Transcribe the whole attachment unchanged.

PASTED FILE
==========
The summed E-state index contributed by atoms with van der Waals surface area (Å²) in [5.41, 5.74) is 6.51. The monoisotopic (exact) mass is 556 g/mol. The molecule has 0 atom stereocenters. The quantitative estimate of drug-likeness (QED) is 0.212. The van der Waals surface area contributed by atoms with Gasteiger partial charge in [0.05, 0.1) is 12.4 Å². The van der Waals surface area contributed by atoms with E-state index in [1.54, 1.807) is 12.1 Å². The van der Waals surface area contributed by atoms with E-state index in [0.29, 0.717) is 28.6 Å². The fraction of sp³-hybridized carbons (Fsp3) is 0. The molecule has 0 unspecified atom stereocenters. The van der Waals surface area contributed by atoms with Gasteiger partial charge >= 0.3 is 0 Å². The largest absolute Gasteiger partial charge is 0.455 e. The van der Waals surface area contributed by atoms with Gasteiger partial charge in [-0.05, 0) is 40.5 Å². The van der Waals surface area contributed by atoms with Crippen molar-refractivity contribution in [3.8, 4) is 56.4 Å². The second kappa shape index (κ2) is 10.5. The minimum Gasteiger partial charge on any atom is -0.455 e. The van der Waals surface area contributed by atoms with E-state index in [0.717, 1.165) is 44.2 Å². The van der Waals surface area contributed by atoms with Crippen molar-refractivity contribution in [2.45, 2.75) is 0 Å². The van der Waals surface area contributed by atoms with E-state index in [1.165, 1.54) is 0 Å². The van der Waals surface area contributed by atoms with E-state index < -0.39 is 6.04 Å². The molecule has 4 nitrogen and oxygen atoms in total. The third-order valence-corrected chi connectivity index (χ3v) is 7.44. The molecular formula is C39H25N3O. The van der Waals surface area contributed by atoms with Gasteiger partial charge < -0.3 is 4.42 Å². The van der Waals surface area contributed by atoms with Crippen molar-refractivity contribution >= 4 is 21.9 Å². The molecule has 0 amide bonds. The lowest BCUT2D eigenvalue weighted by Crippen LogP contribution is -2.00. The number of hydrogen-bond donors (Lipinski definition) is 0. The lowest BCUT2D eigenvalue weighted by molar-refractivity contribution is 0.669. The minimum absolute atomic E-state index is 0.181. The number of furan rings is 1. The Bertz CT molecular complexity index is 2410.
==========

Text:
The summed E-state index contributed by atoms with van der Waals surface area (Å²) in [5.41, 5.74) is 6.51. The monoisotopic (exact) mass is 556 g/mol. The molecule has 0 atom stereocenters. The quantitative estimate of drug-likeness (QED) is 0.212. The van der Waals surface area contributed by atoms with Gasteiger partial charge in [0.05, 0.1) is 12.4 Å². The van der Waals surface area contributed by atoms with E-state index in [1.54, 1.807) is 12.1 Å². The van der Waals surface area contributed by atoms with E-state index in [0.29, 0.717) is 28.6 Å². The fraction of sp³-hybridized carbons (Fsp3) is 0. The molecule has 0 unspecified atom stereocenters. The van der Waals surface area contributed by atoms with Gasteiger partial charge >= 0.3 is 0 Å². The largest absolute Gasteiger partial charge is 0.455 e. The van der Waals surface area contributed by atoms with Gasteiger partial charge in [-0.05, 0) is 40.5 Å². The van der Waals surface area contributed by atoms with Crippen molar-refractivity contribution in [3.8, 4) is 56.4 Å². The second kappa shape index (κ2) is 10.5. The minimum Gasteiger partial charge on any atom is -0.455 e. The van der Waals surface area contributed by atoms with E-state index in [0.717, 1.165) is 44.2 Å². The van der Waals surface area contributed by atoms with Crippen molar-refractivity contribution in [2.45, 2.75) is 0 Å². The van der Waals surface area contributed by atoms with E-state index in [1.165, 1.54) is 0 Å². The van der Waals surface area contributed by atoms with E-state index < -0.39 is 6.04 Å². The molecule has 4 nitrogen and oxygen atoms in total. The third-order valence-corrected chi connectivity index (χ3v) is 7.44. The molecular formula is C39H25N3O. The van der Waals surface area contributed by atoms with Gasteiger partial charge < -0.3 is 4.42 Å². The van der Waals surface area contributed by atoms with Crippen molar-refractivity contribution >= 4 is 21.9 Å². The molecule has 0 amide bonds. The lowest BCUT2D eigenvalue weighted by Crippen LogP contribution is -2.00. The number of hydrogen-bond donors (Lipinski definition) is 0. The lowest BCUT2D eigenvalue weighted by molar-refractivity contribution is 0.669. The minimum absolute atomic E-state index is 0.181. The number of furan rings is 1. The Bertz CT molecular complexity index is 2410.